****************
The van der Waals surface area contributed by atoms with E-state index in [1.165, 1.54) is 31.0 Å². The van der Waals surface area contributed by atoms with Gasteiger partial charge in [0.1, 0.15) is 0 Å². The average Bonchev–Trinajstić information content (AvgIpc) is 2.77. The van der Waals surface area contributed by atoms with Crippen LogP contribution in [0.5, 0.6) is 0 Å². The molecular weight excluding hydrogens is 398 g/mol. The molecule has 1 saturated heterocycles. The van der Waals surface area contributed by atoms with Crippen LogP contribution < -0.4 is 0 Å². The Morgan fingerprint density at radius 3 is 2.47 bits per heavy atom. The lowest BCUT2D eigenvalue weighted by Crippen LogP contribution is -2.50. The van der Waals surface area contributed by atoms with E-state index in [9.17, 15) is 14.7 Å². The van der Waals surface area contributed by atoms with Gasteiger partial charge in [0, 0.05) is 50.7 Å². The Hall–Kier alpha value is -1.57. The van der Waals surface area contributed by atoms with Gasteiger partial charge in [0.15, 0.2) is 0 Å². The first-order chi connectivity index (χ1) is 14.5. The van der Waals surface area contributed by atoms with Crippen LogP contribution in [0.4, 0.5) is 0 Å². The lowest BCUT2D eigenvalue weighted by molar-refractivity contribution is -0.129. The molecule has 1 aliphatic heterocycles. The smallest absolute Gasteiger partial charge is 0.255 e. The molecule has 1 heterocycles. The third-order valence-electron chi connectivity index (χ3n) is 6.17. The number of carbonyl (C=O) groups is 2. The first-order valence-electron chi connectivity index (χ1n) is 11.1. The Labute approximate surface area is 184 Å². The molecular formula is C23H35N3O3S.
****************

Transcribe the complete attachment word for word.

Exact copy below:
The van der Waals surface area contributed by atoms with E-state index in [1.165, 1.54) is 31.0 Å². The van der Waals surface area contributed by atoms with Gasteiger partial charge in [0.1, 0.15) is 0 Å². The average Bonchev–Trinajstić information content (AvgIpc) is 2.77. The van der Waals surface area contributed by atoms with Crippen LogP contribution in [0.5, 0.6) is 0 Å². The molecular weight excluding hydrogens is 398 g/mol. The molecule has 1 saturated heterocycles. The van der Waals surface area contributed by atoms with Crippen LogP contribution < -0.4 is 0 Å². The Morgan fingerprint density at radius 3 is 2.47 bits per heavy atom. The lowest BCUT2D eigenvalue weighted by Crippen LogP contribution is -2.50. The van der Waals surface area contributed by atoms with E-state index in [9.17, 15) is 14.7 Å². The van der Waals surface area contributed by atoms with Gasteiger partial charge in [0, 0.05) is 50.7 Å². The Hall–Kier alpha value is -1.57. The van der Waals surface area contributed by atoms with Gasteiger partial charge in [0.15, 0.2) is 0 Å². The first-order chi connectivity index (χ1) is 14.5. The van der Waals surface area contributed by atoms with Crippen LogP contribution in [0.4, 0.5) is 0 Å². The lowest BCUT2D eigenvalue weighted by molar-refractivity contribution is -0.129. The molecule has 1 aliphatic heterocycles. The smallest absolute Gasteiger partial charge is 0.255 e. The molecule has 1 heterocycles. The third-order valence-electron chi connectivity index (χ3n) is 6.17. The number of carbonyl (C=O) groups is 2. The first-order valence-electron chi connectivity index (χ1n) is 11.1. The Labute approximate surface area is 184 Å². The molecular formula is C23H35N3O3S.